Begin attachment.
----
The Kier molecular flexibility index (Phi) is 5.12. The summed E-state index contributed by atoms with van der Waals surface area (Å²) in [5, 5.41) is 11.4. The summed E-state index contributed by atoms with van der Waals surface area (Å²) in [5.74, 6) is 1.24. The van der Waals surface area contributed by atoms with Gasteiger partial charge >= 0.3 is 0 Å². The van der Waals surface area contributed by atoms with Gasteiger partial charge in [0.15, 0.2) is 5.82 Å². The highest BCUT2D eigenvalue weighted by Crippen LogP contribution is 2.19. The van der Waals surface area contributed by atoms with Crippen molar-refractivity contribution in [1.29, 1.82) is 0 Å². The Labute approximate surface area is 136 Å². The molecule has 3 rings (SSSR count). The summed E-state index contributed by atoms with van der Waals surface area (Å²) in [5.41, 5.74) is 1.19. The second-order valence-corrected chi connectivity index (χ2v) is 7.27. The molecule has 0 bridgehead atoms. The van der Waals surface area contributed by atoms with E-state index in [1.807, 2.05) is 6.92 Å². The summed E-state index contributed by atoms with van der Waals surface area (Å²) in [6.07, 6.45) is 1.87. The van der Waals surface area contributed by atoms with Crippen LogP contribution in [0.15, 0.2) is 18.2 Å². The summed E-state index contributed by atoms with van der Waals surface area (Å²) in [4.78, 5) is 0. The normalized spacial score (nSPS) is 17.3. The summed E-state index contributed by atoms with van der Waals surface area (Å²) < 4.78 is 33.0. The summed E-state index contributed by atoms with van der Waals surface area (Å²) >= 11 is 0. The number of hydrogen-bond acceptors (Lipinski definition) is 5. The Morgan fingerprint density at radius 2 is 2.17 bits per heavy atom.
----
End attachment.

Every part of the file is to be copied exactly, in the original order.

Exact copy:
The Kier molecular flexibility index (Phi) is 5.12. The summed E-state index contributed by atoms with van der Waals surface area (Å²) in [5, 5.41) is 11.4. The summed E-state index contributed by atoms with van der Waals surface area (Å²) in [5.74, 6) is 1.24. The van der Waals surface area contributed by atoms with Gasteiger partial charge >= 0.3 is 0 Å². The van der Waals surface area contributed by atoms with Gasteiger partial charge in [0.15, 0.2) is 5.82 Å². The highest BCUT2D eigenvalue weighted by Crippen LogP contribution is 2.19. The van der Waals surface area contributed by atoms with Crippen molar-refractivity contribution in [1.29, 1.82) is 0 Å². The Labute approximate surface area is 136 Å². The molecule has 3 rings (SSSR count). The summed E-state index contributed by atoms with van der Waals surface area (Å²) in [5.41, 5.74) is 1.19. The second-order valence-corrected chi connectivity index (χ2v) is 7.27. The molecule has 0 bridgehead atoms. The van der Waals surface area contributed by atoms with E-state index in [1.807, 2.05) is 6.92 Å². The summed E-state index contributed by atoms with van der Waals surface area (Å²) in [6.07, 6.45) is 1.87. The van der Waals surface area contributed by atoms with Crippen LogP contribution in [0.15, 0.2) is 18.2 Å². The summed E-state index contributed by atoms with van der Waals surface area (Å²) in [4.78, 5) is 0. The normalized spacial score (nSPS) is 17.3. The summed E-state index contributed by atoms with van der Waals surface area (Å²) < 4.78 is 33.0. The summed E-state index contributed by atoms with van der Waals surface area (Å²) >= 11 is 0. The number of hydrogen-bond acceptors (Lipinski definition) is 5. The Morgan fingerprint density at radius 2 is 2.17 bits per heavy atom.